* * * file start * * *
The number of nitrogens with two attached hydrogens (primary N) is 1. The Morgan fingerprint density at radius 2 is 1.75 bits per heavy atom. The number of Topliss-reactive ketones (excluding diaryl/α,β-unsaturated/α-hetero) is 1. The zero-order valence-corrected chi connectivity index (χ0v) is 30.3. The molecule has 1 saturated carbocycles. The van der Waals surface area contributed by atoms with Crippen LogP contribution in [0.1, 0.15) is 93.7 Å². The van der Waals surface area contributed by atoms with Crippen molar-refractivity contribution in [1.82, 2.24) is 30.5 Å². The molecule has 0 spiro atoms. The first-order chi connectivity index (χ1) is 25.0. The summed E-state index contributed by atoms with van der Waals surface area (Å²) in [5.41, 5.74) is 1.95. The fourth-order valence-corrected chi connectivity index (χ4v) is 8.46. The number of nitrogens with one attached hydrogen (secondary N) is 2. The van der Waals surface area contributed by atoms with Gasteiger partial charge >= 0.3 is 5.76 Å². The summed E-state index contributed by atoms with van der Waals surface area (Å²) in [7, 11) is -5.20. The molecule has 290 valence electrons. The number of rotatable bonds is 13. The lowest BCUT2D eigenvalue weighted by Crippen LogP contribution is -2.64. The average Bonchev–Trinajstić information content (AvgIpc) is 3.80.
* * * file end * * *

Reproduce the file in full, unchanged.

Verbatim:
The number of nitrogens with two attached hydrogens (primary N) is 1. The Morgan fingerprint density at radius 2 is 1.75 bits per heavy atom. The number of Topliss-reactive ketones (excluding diaryl/α,β-unsaturated/α-hetero) is 1. The zero-order valence-corrected chi connectivity index (χ0v) is 30.3. The molecule has 1 saturated carbocycles. The van der Waals surface area contributed by atoms with Crippen LogP contribution in [0.1, 0.15) is 93.7 Å². The van der Waals surface area contributed by atoms with Crippen molar-refractivity contribution in [1.82, 2.24) is 30.5 Å². The molecule has 0 spiro atoms. The first-order chi connectivity index (χ1) is 25.0. The summed E-state index contributed by atoms with van der Waals surface area (Å²) in [5.41, 5.74) is 1.95. The fourth-order valence-corrected chi connectivity index (χ4v) is 8.46. The number of nitrogens with one attached hydrogen (secondary N) is 2. The van der Waals surface area contributed by atoms with Gasteiger partial charge >= 0.3 is 5.76 Å². The summed E-state index contributed by atoms with van der Waals surface area (Å²) in [7, 11) is -5.20. The molecule has 290 valence electrons. The number of rotatable bonds is 13. The lowest BCUT2D eigenvalue weighted by Crippen LogP contribution is -2.64. The average Bonchev–Trinajstić information content (AvgIpc) is 3.80.